Beltrami County assesses legislative effect on budget
If Gov. Tim Pawlenty's plans to balance the budget himself take effect, millions of dollars of red ink could flow to Beltrami County.
County commissioners, at their 5 p.m. regular meeting Tuesday, will discuss the effect of the 2009 Minnesota Legislature on the county's budget. The session by State Constitution must adjourn by midnight Monday.
And Pawlenty has pledged that if no budget agreement is in place by then, he'll unilaterally balance the budget with line-item vetoes in spending bills and in unallotment of funds come July 1.
The board will review available information that may impact the development of future county budgets on Tuesday.
Commissioners will also review the county's Resource Fund, payments-in-lieu-of-taxes 15 percent fund and County Development Fund grant programs.
On Saturday night, Republican Pawlenty charted out what he'd be cutting if the DFL-led Legislature couldn't come to agreement on a budget plan to fills a $3 billion gap between available revenues and the spending bills it sent to him.
He had already line-item vetoed $381 million to eliminate the General Assistance Medical Care program for the most destitute Minnesotans in 2011. That program affects mostly hospitals but also involves county clients in the PrimeWest Health program, a form of county-based purchasing of health care services.
On Saturday, Pawlenty's proposed cuts include $8 million in PILT payment adjustments, as well as another $250 million in health and human services spending.
Beltrami County receives PILT funds for state-managed lands that are not on the property tax levies.
"PILT funds have increased each year and that is because the state built an 'inflator' into the formula, recognizing that it is more expensive to deliver services each year," Beltrami County Auditor-Treasurer Kay Mack states in a memo to commissioners.
Other funds fluctuate, as they are dependent upon the amount of timber actually being sold by the state each year and the price that they receive for it, Mack said.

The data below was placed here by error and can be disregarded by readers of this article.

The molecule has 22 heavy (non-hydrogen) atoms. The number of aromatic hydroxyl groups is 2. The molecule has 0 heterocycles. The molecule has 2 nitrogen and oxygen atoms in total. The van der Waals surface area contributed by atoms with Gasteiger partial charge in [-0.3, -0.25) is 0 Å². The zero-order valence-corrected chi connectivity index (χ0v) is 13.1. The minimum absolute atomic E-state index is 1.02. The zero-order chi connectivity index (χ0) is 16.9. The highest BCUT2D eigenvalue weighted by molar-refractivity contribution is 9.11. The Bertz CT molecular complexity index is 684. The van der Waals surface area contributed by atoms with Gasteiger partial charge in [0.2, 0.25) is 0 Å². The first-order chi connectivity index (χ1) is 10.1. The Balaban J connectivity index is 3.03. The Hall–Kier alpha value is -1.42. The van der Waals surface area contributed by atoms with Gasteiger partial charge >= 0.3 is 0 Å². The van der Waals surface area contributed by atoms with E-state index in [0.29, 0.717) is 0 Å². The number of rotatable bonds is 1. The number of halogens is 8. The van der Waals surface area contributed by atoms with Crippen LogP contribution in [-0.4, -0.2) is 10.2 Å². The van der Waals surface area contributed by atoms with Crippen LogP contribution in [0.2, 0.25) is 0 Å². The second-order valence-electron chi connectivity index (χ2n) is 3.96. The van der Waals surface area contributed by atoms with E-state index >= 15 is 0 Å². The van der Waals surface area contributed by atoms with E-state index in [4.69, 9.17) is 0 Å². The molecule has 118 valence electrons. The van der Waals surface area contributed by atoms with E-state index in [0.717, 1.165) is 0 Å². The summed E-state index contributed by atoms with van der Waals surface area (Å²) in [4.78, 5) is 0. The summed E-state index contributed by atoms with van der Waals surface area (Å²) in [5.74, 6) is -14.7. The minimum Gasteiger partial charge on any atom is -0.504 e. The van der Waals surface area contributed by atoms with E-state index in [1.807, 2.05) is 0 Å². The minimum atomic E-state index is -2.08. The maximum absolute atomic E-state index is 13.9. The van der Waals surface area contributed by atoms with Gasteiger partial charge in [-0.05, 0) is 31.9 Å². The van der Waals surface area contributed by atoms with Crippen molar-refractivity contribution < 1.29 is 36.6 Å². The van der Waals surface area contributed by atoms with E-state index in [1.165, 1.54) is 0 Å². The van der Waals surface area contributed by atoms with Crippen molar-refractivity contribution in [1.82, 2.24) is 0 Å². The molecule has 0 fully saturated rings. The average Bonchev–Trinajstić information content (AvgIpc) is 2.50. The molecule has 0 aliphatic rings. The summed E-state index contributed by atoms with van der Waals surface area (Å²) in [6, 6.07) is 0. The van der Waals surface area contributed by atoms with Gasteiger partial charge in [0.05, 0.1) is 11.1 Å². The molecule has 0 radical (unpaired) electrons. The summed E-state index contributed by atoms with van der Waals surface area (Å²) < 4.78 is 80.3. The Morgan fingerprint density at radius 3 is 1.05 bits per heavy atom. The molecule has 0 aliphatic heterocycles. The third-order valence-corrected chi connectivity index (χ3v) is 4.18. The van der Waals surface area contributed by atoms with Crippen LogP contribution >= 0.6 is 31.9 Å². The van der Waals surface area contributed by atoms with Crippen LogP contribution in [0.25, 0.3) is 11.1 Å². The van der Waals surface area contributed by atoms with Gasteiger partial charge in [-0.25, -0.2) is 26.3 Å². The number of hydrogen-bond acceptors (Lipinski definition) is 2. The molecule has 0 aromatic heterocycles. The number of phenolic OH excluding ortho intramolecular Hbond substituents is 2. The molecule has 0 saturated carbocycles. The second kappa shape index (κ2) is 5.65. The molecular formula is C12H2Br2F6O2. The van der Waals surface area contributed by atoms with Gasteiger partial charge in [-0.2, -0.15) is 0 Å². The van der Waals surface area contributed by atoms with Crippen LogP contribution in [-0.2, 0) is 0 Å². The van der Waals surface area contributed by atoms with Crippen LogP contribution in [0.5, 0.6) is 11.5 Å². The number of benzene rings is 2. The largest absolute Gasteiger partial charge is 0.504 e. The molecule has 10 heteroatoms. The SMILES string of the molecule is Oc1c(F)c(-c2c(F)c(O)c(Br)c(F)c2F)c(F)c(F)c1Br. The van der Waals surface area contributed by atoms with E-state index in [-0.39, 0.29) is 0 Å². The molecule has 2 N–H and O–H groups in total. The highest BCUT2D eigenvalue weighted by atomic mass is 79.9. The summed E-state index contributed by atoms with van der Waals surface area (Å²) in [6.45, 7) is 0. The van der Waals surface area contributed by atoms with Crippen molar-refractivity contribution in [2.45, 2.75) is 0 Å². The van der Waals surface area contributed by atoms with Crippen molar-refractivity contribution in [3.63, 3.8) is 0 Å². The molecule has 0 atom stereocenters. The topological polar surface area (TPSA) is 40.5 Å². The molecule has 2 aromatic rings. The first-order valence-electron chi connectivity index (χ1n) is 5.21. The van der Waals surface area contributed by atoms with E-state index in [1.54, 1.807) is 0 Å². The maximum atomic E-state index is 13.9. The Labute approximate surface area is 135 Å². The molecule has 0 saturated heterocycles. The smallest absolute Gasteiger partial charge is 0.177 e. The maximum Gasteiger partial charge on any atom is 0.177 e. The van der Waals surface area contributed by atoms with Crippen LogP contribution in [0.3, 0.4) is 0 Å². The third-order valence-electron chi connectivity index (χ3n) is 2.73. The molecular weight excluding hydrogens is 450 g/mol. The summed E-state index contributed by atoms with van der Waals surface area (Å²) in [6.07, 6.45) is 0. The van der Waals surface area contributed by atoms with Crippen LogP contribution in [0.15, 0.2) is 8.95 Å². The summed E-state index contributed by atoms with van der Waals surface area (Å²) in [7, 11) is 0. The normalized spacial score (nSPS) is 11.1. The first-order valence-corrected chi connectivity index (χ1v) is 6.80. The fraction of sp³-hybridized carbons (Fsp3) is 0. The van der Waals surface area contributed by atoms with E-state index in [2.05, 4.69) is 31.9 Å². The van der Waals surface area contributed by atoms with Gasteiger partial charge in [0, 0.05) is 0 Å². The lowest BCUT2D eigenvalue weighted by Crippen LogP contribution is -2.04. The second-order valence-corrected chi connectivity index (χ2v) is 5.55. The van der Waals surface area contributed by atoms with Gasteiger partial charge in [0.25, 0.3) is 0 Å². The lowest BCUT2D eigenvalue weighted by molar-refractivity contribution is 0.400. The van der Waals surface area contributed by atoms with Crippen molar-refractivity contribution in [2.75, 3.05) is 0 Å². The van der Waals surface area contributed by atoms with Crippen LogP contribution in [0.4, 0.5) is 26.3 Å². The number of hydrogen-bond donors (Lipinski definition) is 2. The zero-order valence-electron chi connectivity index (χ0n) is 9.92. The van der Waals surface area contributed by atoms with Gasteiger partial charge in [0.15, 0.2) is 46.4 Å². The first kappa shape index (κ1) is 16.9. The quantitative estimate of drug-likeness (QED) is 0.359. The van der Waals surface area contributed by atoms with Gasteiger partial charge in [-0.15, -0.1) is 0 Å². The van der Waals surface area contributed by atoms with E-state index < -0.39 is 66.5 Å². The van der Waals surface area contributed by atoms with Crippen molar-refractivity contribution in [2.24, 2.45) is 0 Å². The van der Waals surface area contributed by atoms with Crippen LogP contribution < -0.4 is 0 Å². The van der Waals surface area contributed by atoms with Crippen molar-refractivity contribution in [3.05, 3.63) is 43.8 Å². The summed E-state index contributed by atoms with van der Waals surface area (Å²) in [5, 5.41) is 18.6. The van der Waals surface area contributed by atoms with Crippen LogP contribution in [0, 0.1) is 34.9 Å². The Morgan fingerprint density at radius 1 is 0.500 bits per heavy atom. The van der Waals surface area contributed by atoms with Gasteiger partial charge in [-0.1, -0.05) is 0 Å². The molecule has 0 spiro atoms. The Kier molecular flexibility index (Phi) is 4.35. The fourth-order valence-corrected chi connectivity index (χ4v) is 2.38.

PILT 15 percent funding the past five years from Consolidated Conservation Lands has totaled $1.19 million, of which $428,424 has been used to fund a northern deputy.
Resources funding has totaled $882,640 over the past five years, she said.
While there is nearly a $400,000 balance from all the funds, Mack says the County Board may want to review the strategic focus of the grant programs and review the grant process for all three funds. The balance comes from setting aside contingency funds but with no confidence of future funding.
Most of the funds are used to fund grants for the promotion of tourism, agriculture and industrial development.
Commissioners at their 3 p.m. work session will receive the County Highway Department's annual report, hear an update on the Northern Dental Access Center, receive a 2009 county parks and recreation update, and receive the Minnesota Counties Insurance Trust annual member report.
Commissioners will also spend part of the work session in a conference call with Sen. Mary Olson, DFL-Bemidji.
The board's consent agenda includes county bills and warrant payment listing, considering a Beltrami Electric Cooperative easement request in Sugar Bush Township, and approval of 2009 agricultural leases.
Also, the board will consider a wetland technical advisory panel review and recommendations for an after-the-fact application from Sunset Cove in Ten Lake Township. The panel recommends denial of the permit for a private road to the resort constructed over wetlands.
Commissioners will be asked to approve a request for Resource Conservation & Development Association federal funding assistance from the Marshall-Beltrami Soil and Water Conservation District, for a host county contract with Sweet Williams Assisted Care, for a contract amendment with Autumn Hills of Bemidji Inc., and of an evaluation contract for a Minnesota Family Investment Program pilot project with Idea Circle Inc.
Commissioners will also receive monthly health and human services reports and licensing, and pay HHS bills.